September 29, 2005
John Glover Roberts, Jr. was sworn in today after the Senate confirmed him to succeed the late William Rehnquist as head of the Supreme Court.
"The nomination of John G. Roberts Jr. of Maryland to be chief justice of the United States is confirmed," announced a member of the Senate.
It came as no surprise. Senators voted 78-22 to confirm Judge John Roberts as the 17th Chief Justice of the Supreme Court.
"It's pretty typical of what you'd expect of a candidate who was well received by most members of the Senate," said Matt Smyth, Spokesperson for the UVa Center for Politics.
"The confirmation of John Roberts was not a surprise at all to anyone I don't think anywhere who paid attention to what was going on with the hearings," said Sean O'Brien, the Executive Director of the Sorensen Institute for Political Leadership.
There wasn't much suspense, but there was definitely debate, some saying Roberts was not convincing enough, others calling him a very qualified, fair minded man.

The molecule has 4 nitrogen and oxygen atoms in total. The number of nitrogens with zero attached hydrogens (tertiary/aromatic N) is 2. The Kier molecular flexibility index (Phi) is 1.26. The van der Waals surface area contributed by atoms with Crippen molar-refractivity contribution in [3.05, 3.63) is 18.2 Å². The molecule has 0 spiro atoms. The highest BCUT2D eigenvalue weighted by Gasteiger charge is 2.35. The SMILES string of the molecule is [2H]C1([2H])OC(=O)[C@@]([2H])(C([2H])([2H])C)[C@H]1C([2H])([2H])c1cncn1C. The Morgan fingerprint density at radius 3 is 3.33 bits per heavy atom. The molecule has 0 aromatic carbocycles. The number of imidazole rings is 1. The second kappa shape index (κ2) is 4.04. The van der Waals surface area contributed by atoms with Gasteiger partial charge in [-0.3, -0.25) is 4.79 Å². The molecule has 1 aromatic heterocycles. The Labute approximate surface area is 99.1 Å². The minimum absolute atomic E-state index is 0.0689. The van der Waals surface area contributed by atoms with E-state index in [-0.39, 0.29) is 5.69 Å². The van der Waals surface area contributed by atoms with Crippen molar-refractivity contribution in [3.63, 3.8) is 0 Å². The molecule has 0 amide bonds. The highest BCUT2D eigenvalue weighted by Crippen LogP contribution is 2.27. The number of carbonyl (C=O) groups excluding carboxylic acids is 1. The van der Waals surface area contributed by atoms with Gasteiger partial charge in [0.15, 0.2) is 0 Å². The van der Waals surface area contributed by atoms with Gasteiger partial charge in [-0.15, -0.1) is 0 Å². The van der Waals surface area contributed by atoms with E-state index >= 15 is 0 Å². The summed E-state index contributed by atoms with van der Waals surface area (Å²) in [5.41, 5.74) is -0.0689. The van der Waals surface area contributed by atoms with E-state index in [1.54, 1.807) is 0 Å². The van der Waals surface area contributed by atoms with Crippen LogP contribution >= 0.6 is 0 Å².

Experts say it's hard to tell what type of Chief Justice Roberts will be.
"Once the justices get on a court, they do all sorts of different things because they come to new understandings, they realize they're making their mark on history, and so he may make very different decisions as a Supreme Court Justice than what he did when he was writing memos for George Bush or Ronald Reagan," said O'Brien.
"We hope and we pray that he will not be an ideological-type justice who legislates from the bench," said Senator Chuck Schumer (D) of New York.
While everyone speculates his future, Roberts said he's just ready to begin. "Tomorrow I will go into the Supreme Court building to join my colleagues at the home of the judicial branch to undertake my duties," he explained.
President Bush is expected to name a replacement for retiring Justice Sandra Day O'Connor within days, but the confirmation process for whoever is named is expected to be a lot more contentious.
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